Understanding Metabolism

Your body requires a certain number of calories to function. You burn these calories in three main ways:

  • To sustain bodily functions (staying warm, breathing, having your heart beat, etc). This is called Basal Metabolic Rate (BMR).
  • To perform activity (daily living, work and exercise). This is called the Thermic Effect of Exercise (TEE).
  • To extract energy and nutrients from food (digest, absorb and process chemically). This is the Thermic Effect of Food (TEF)

Other factors can influence the efficiency in which you burn calories. These factors include genetics, age, body composition, and medical and psychological conditions. Learn about these terms below.

Basal Metabolic Rate

Most of the calories you need in a day are for sustaining your bodily functions like your heart rate or breathing. The calories required for those functions is called Basal Metabolic Rate (BMR). BMR is, essentially, the number of calories you would use if you stayed in bed all day.

BMR accounts for 50 to 75 percent of your daily calorie needs. BMR varies depending on the amount of muscle a person has. Even at rest, the person with more muscle will burn more calories than the person with less muscle.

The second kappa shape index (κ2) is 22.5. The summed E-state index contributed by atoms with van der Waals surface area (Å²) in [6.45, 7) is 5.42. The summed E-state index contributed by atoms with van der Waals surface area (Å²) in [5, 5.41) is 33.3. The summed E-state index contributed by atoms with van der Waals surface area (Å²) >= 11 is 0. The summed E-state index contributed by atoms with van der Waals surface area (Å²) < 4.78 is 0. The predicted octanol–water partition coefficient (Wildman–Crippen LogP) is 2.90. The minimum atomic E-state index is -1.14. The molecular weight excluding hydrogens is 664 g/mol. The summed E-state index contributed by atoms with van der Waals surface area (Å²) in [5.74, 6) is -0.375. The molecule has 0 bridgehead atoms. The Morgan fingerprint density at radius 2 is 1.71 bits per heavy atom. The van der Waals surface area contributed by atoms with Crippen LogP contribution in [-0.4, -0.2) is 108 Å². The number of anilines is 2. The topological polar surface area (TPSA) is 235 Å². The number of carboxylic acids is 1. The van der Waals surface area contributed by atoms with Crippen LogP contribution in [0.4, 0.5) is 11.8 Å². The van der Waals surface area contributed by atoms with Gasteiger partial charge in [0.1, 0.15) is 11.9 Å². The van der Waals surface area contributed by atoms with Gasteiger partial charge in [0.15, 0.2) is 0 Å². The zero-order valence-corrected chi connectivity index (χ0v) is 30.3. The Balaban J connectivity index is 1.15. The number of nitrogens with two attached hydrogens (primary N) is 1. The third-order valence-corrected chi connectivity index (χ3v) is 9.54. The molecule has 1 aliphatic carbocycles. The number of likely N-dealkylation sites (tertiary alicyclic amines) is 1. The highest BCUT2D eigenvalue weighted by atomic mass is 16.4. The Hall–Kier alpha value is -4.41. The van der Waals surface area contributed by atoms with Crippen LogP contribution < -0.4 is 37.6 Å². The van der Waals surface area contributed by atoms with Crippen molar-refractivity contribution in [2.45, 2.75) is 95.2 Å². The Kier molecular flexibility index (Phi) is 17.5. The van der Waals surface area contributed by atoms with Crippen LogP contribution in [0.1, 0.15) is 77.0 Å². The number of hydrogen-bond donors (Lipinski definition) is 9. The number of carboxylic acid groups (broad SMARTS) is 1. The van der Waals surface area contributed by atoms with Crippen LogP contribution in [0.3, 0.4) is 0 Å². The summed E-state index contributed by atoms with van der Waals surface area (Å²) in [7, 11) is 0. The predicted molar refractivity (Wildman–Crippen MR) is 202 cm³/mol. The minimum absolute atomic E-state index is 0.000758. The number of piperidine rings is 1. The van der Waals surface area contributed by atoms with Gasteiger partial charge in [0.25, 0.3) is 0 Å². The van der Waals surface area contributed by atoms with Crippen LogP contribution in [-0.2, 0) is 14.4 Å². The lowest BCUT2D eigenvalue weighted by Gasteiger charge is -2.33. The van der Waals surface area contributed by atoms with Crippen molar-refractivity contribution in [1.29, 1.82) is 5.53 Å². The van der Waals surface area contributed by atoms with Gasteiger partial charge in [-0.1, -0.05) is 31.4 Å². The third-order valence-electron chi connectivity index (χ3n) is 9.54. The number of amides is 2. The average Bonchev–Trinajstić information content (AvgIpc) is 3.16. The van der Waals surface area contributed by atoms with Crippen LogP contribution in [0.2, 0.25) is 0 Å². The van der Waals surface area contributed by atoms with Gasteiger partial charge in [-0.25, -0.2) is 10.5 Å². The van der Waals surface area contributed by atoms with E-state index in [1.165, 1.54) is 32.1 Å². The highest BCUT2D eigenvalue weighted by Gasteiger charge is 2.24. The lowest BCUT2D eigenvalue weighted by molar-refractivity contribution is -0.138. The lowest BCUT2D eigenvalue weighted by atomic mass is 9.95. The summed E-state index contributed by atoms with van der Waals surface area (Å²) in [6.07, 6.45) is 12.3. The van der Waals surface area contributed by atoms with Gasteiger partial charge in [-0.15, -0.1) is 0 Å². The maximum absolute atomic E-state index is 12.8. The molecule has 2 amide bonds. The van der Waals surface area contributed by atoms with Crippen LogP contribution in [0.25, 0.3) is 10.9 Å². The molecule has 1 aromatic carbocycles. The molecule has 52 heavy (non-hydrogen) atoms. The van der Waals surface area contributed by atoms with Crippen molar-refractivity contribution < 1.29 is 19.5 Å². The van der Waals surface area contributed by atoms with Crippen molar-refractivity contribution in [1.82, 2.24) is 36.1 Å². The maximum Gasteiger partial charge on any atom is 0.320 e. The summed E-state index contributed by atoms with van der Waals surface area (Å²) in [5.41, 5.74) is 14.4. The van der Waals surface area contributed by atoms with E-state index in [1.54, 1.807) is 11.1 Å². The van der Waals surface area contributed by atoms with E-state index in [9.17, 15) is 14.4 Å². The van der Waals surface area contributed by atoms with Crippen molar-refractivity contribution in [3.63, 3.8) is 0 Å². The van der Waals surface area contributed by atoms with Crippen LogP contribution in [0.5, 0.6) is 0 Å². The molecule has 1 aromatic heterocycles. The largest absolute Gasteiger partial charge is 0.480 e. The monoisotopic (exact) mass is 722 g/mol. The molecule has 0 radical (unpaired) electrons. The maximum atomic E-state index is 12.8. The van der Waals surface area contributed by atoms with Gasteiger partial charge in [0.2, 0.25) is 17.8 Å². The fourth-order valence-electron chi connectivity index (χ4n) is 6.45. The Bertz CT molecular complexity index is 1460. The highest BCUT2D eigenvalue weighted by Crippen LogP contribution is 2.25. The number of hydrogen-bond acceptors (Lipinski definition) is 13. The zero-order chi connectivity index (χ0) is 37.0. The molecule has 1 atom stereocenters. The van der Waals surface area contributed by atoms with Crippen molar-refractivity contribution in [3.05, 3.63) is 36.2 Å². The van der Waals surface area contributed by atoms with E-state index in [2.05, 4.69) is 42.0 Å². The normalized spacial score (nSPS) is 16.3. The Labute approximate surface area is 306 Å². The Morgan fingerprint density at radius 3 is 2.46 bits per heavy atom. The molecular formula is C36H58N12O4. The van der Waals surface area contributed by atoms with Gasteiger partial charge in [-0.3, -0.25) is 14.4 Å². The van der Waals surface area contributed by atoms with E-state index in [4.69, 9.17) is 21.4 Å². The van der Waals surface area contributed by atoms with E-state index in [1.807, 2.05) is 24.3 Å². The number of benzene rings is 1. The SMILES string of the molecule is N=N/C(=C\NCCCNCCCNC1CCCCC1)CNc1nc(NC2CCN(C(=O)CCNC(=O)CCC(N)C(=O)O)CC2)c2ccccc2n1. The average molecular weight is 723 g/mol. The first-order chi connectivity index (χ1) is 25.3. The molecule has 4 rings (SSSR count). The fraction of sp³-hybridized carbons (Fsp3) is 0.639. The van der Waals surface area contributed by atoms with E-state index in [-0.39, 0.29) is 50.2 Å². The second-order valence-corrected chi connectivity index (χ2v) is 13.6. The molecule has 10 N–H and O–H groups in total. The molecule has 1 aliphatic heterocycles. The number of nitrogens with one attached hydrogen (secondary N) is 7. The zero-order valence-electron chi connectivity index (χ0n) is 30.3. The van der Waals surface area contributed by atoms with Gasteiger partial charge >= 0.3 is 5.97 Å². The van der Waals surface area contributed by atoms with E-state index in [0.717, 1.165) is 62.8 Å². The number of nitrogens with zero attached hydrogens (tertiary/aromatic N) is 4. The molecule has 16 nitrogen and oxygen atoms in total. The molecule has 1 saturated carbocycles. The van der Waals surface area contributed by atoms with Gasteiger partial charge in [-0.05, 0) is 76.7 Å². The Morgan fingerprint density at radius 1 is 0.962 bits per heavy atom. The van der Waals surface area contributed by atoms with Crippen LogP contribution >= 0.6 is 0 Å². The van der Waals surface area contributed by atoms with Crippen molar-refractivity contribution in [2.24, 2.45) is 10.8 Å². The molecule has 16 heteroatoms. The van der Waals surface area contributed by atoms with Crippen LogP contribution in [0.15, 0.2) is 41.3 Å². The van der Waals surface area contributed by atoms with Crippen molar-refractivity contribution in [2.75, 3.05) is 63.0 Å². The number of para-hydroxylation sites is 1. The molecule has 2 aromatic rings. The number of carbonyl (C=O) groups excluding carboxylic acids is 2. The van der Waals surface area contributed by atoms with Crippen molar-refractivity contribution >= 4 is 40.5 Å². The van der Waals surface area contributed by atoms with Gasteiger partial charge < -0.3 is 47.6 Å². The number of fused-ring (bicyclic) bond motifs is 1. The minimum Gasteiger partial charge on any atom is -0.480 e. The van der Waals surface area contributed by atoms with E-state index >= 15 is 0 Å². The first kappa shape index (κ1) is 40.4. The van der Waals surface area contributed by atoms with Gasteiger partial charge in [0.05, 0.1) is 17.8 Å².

Thermic Effect of Exercise

The Thermic Effect of Exercise refers to the calories you burn when you perform physical activities including work like vacuuming or washing the car, transportation like walking or climbing stairs, and recreation, like golfing, swimming or dancing. Heat is released when you burn calories, which is why you feel hot when you exercise.

Roughly 30 percent of the calories you need in a day are used for TEE. This percentage is much lower in sedentary people than those who workout frequently. The calories you burn through activity are related to your amount of muscle. Muscles allow you to work harder, which burns more calories and, in turn, builds more muscle - a never-ending cycle. If you are trying to lose weight or maintain weight loss, increase your physical activity.

The Thermic Effect of Food

Believe it or not, the process of digesting and absorbing nutrients, breaking them down and utilizing them contributes 6 to 15 percent of the calories you burn in a day. That's about 180 calories, if you eat 1,800 calories. Foods that are higher in carbohydrates and protein require more energy to digest and metabolize than foods high in fat. Carbohydrates and protein have a high TEF.

To burn more calories, increase your muscle mass and perform more physical activity. You will increase your caloric requirements so you can lose and maintain weight more easily.


  • Hunt Sara M, Groff James L. "Energy balance and weight control." Advanced Nutrition and Metabolism. St. Paul, MN: West Publishing Company, 1995.

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